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Featured: Impact Voices
Sucking gigatons of carbon from the atmosphere is hard. Catalyzing capital for carbontech shouldn’t be. By mid-century, humanity will need to remove and sequester tens of gigatons of atmospheric carbon dioxide each year to mitigate existential risks of climate change. Even the rapid decarbonization of power generation and the electrification of buildings, transportation and industry won’t be enough. At even $50, much less $200 a ton, carbon capture, utilization and sequestration will be a multi-trillion dollar market. A growing portfolio of technologies and approaches are ramping up volumes and driving down costs. They include the “enhanced weathering” of rocks to form mineral carbonates, the biomodification of crops for greater carbon-uptake, and the creation of carbon-based products like fuels, building materials, plastics, chemicals and consumer goods that displace fossil fuels. What’s slowing progress: A glaring shortage of capital flexible enough to accommodate the long development timelines, capital intensity and political uncertainties of bringing CO₂ removal to scale.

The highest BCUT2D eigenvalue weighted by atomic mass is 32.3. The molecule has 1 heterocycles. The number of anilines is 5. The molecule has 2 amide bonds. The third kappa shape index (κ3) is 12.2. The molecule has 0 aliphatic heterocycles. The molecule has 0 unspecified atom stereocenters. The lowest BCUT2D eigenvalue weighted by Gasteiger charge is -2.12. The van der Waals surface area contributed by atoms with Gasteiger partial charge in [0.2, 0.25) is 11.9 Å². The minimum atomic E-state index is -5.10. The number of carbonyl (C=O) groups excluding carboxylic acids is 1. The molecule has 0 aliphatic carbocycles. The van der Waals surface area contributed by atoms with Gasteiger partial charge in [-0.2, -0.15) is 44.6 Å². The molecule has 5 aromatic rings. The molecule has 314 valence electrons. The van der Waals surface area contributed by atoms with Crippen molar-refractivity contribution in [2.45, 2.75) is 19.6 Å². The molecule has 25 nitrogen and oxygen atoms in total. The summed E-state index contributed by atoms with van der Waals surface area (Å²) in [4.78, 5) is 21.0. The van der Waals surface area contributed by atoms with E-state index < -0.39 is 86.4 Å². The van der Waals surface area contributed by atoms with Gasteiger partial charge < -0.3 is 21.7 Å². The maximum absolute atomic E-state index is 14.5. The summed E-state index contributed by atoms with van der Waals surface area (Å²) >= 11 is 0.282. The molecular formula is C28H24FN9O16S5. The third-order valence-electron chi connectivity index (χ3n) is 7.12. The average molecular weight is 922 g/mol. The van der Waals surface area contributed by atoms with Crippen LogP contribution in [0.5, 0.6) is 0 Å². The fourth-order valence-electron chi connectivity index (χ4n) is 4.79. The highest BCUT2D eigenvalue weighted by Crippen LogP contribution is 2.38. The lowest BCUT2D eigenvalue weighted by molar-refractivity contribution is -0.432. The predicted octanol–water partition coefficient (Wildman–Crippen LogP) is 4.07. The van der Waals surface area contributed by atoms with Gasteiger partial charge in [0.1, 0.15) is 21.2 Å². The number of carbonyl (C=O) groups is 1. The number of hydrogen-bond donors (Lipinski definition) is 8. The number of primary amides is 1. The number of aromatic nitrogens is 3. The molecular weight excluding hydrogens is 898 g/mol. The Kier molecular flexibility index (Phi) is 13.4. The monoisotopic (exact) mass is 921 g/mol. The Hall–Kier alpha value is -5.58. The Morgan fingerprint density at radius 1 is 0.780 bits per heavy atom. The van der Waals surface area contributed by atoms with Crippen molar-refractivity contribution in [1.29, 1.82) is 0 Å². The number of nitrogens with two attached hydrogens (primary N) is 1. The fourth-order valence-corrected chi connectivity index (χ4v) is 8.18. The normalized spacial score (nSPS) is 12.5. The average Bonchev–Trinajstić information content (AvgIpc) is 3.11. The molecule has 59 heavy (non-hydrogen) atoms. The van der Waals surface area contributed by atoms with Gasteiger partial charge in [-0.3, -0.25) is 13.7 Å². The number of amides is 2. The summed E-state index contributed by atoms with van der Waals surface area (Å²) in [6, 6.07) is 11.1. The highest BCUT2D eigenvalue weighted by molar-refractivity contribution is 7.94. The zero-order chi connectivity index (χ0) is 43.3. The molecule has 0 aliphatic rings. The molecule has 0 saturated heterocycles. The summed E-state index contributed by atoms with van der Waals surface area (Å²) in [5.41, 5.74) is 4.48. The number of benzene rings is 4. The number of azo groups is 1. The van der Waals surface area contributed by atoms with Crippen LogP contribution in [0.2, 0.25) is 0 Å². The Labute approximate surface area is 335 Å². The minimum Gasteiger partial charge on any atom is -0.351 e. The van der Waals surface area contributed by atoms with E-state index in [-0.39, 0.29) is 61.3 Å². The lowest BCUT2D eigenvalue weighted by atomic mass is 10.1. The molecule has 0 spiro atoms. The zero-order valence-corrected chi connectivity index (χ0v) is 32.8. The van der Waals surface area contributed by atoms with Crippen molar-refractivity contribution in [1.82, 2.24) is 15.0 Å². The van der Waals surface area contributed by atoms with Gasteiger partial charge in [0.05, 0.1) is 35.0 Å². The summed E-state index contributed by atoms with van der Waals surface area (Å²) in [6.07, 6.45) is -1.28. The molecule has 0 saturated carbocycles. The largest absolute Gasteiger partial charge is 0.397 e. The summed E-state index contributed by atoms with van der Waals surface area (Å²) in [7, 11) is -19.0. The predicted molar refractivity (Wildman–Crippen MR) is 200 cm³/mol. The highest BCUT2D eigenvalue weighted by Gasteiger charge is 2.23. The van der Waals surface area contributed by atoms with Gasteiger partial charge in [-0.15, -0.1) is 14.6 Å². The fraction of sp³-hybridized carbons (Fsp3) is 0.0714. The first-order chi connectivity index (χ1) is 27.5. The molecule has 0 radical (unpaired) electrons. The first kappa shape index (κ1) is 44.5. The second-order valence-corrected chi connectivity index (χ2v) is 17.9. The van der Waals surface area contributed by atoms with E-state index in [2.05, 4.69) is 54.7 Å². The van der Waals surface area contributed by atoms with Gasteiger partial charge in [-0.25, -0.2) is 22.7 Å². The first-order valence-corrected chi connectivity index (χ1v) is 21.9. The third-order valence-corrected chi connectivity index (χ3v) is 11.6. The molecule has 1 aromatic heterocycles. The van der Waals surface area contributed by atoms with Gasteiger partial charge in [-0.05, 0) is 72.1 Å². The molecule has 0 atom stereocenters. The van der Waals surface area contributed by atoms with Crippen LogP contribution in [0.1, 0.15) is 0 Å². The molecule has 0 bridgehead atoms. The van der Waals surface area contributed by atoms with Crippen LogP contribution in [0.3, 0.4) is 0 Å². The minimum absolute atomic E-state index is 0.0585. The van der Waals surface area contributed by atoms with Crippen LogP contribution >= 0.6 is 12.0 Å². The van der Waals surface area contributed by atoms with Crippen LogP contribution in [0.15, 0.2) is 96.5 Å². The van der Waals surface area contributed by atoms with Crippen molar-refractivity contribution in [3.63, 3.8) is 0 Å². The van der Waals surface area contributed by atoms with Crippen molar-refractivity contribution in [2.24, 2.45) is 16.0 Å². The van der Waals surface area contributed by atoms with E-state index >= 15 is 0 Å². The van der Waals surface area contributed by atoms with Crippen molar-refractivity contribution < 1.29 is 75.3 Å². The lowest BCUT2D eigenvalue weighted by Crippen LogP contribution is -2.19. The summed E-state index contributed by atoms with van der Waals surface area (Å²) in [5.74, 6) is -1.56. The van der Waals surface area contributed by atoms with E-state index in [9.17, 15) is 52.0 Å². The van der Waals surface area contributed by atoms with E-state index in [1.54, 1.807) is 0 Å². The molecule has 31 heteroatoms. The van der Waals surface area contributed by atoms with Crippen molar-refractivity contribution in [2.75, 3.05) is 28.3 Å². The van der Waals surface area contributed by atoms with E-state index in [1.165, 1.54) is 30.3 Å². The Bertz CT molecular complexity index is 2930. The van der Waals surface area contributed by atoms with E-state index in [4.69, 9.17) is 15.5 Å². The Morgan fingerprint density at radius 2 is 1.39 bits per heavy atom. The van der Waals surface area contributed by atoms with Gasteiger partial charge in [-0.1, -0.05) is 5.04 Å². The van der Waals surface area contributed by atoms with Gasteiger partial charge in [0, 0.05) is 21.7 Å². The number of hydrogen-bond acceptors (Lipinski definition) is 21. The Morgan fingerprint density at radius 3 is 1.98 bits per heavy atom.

“Carbontech” technologies are tough, risky, hardware-based solutions that are much more costly to validate than the software solutions familiar to conventional venture capitalists. Prime Coalition, the Cambridge climate-finance nonprofit, has backed two carbon-dioxide removal companies, including Berkeley, Calif.-based Opus 12, which converts CO₂ into profitable chemicals (see, “How negative can carbontech entrepreneurs go?”). With support from the Hewlett Foundation, Prime has evaluated carbon dioxide removal approaches and developed three tools to assist in due diligence. “To meet the remaining gap, we must support underexplored, underdeveloped, and nascent technological approaches to capture and store excess atmospheric carbon,” argue Prime Coalition’s James DeCunzo, Johanna Wolfson, Sarah Kearney and others in a guest post on ImpactAlpha. Catalytic capital with more patience and tolerance for policy uncertainty than market-rate sources of capital can support carbon-removal entrepreneurs on their journey to commercialization. Initiatives like the Terra Silva tropical forests fund backed by the Packard and MacArthur foundations, and Indigo Agriculture’s Terraton Initiative showcase the potential for natural climate-mitigation strategies, but we’ll need to sequester many gigatons beyond what such solutions alone can deliver, the Prime authors write. “With the scale of CO₂ removal required and the uncertainty of any one pathway’s success, public and private investors must adopt a ‘yes and’ approach to carbon dioxide removal.”